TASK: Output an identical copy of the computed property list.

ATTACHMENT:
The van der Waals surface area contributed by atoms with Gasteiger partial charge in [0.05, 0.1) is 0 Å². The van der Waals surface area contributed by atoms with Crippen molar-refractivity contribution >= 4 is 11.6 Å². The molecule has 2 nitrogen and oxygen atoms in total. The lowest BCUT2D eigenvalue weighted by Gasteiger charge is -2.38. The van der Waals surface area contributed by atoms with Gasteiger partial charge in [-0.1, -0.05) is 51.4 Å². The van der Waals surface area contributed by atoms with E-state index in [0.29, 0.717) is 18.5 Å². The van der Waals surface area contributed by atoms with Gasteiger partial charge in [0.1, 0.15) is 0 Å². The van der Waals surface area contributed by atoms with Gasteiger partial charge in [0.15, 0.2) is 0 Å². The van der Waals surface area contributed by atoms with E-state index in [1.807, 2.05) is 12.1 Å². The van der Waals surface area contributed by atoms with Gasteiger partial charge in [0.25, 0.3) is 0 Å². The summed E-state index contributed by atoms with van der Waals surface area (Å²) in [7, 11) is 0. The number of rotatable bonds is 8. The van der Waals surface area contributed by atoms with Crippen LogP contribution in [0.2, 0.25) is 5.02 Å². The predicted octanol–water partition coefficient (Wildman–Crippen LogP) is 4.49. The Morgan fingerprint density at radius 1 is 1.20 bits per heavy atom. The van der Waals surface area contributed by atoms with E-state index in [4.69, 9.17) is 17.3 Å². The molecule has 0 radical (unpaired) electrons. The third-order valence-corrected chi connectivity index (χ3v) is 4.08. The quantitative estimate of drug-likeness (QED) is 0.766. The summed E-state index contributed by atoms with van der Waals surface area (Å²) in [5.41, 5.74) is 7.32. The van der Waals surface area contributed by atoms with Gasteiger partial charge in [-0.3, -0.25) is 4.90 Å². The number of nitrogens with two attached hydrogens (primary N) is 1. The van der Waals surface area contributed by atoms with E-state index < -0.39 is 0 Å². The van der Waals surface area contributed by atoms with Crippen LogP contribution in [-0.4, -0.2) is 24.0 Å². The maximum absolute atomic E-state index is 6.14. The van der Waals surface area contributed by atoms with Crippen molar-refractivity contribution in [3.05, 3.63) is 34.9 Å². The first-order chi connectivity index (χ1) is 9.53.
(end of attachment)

The van der Waals surface area contributed by atoms with Gasteiger partial charge in [0.05, 0.1) is 0 Å². The van der Waals surface area contributed by atoms with Crippen molar-refractivity contribution >= 4 is 11.6 Å². The molecule has 2 nitrogen and oxygen atoms in total. The lowest BCUT2D eigenvalue weighted by Gasteiger charge is -2.38. The van der Waals surface area contributed by atoms with Gasteiger partial charge in [-0.1, -0.05) is 51.4 Å². The van der Waals surface area contributed by atoms with E-state index in [0.29, 0.717) is 18.5 Å². The van der Waals surface area contributed by atoms with Gasteiger partial charge in [0.1, 0.15) is 0 Å². The van der Waals surface area contributed by atoms with Gasteiger partial charge in [0.15, 0.2) is 0 Å². The van der Waals surface area contributed by atoms with E-state index in [1.807, 2.05) is 12.1 Å². The van der Waals surface area contributed by atoms with Gasteiger partial charge in [0.25, 0.3) is 0 Å². The summed E-state index contributed by atoms with van der Waals surface area (Å²) in [7, 11) is 0. The number of rotatable bonds is 8. The van der Waals surface area contributed by atoms with Crippen LogP contribution in [0.2, 0.25) is 5.02 Å². The predicted octanol–water partition coefficient (Wildman–Crippen LogP) is 4.49. The Morgan fingerprint density at radius 1 is 1.20 bits per heavy atom. The van der Waals surface area contributed by atoms with E-state index in [4.69, 9.17) is 17.3 Å². The molecule has 0 radical (unpaired) electrons. The third-order valence-corrected chi connectivity index (χ3v) is 4.08. The quantitative estimate of drug-likeness (QED) is 0.766. The summed E-state index contributed by atoms with van der Waals surface area (Å²) in [5.41, 5.74) is 7.32. The van der Waals surface area contributed by atoms with Gasteiger partial charge in [-0.3, -0.25) is 4.90 Å². The number of nitrogens with two attached hydrogens (primary N) is 1. The van der Waals surface area contributed by atoms with E-state index < -0.39 is 0 Å². The van der Waals surface area contributed by atoms with Crippen LogP contribution in [-0.4, -0.2) is 24.0 Å². The maximum absolute atomic E-state index is 6.14. The van der Waals surface area contributed by atoms with Crippen molar-refractivity contribution in [3.05, 3.63) is 34.9 Å². The first-order chi connectivity index (χ1) is 9.53.